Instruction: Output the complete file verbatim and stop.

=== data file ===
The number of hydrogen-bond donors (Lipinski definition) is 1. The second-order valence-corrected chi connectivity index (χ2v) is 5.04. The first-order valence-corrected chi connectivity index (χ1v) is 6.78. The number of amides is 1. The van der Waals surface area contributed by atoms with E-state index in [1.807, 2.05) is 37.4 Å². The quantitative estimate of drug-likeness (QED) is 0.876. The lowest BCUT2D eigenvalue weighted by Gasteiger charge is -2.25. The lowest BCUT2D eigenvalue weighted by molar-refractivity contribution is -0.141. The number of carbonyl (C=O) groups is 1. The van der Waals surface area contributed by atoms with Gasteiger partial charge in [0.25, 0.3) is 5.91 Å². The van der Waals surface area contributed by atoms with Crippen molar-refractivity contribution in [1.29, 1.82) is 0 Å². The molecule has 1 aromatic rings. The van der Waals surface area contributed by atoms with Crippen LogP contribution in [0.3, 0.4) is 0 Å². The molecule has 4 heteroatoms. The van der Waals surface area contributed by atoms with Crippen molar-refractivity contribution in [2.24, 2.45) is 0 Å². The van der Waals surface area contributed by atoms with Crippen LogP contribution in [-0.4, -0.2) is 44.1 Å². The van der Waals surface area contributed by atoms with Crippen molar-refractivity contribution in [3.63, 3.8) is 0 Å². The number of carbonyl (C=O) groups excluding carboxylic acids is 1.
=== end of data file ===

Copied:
The number of hydrogen-bond donors (Lipinski definition) is 1. The second-order valence-corrected chi connectivity index (χ2v) is 5.04. The first-order valence-corrected chi connectivity index (χ1v) is 6.78. The number of amides is 1. The van der Waals surface area contributed by atoms with E-state index in [1.807, 2.05) is 37.4 Å². The quantitative estimate of drug-likeness (QED) is 0.876. The lowest BCUT2D eigenvalue weighted by Gasteiger charge is -2.25. The lowest BCUT2D eigenvalue weighted by molar-refractivity contribution is -0.141. The number of carbonyl (C=O) groups is 1. The van der Waals surface area contributed by atoms with Gasteiger partial charge in [0.25, 0.3) is 5.91 Å². The van der Waals surface area contributed by atoms with Crippen molar-refractivity contribution in [1.29, 1.82) is 0 Å². The molecule has 1 aromatic rings. The van der Waals surface area contributed by atoms with Crippen LogP contribution in [0.3, 0.4) is 0 Å². The molecule has 4 heteroatoms. The van der Waals surface area contributed by atoms with Crippen molar-refractivity contribution in [2.24, 2.45) is 0 Å². The van der Waals surface area contributed by atoms with Crippen LogP contribution in [-0.4, -0.2) is 44.1 Å². The van der Waals surface area contributed by atoms with Crippen molar-refractivity contribution in [3.63, 3.8) is 0 Å². The number of carbonyl (C=O) groups excluding carboxylic acids is 1.